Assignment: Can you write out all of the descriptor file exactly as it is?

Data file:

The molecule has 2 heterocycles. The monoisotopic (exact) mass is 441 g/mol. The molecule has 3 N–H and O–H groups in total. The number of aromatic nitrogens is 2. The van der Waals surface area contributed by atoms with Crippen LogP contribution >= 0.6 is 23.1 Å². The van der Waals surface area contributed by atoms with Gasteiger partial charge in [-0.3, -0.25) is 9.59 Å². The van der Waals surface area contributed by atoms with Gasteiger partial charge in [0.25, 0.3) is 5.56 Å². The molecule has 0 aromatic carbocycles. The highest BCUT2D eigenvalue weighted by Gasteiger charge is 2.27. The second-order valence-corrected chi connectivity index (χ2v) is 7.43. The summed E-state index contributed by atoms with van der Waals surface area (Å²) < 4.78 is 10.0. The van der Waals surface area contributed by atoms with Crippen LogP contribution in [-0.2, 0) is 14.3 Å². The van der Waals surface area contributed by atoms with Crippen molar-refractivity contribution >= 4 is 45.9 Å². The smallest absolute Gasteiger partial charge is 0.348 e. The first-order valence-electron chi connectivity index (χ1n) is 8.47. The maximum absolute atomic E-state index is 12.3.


The molecule has 2 heterocycles. The monoisotopic (exact) mass is 441 g/mol. The molecule has 3 N–H and O–H groups in total. The number of aromatic nitrogens is 2. The van der Waals surface area contributed by atoms with Crippen LogP contribution >= 0.6 is 23.1 Å². The van der Waals surface area contributed by atoms with Gasteiger partial charge in [-0.3, -0.25) is 9.59 Å². The van der Waals surface area contributed by atoms with Gasteiger partial charge in [0.25, 0.3) is 5.56 Å². The molecule has 0 aromatic carbocycles. The highest BCUT2D eigenvalue weighted by Gasteiger charge is 2.27. The second-order valence-corrected chi connectivity index (χ2v) is 7.43. The summed E-state index contributed by atoms with van der Waals surface area (Å²) < 4.78 is 10.0. The van der Waals surface area contributed by atoms with Crippen LogP contribution in [-0.2, 0) is 14.3 Å². The van der Waals surface area contributed by atoms with Crippen molar-refractivity contribution >= 4 is 45.9 Å². The smallest absolute Gasteiger partial charge is 0.348 e. The first-order valence-electron chi connectivity index (χ1n) is 8.47. The maximum absolute atomic E-state index is 12.3.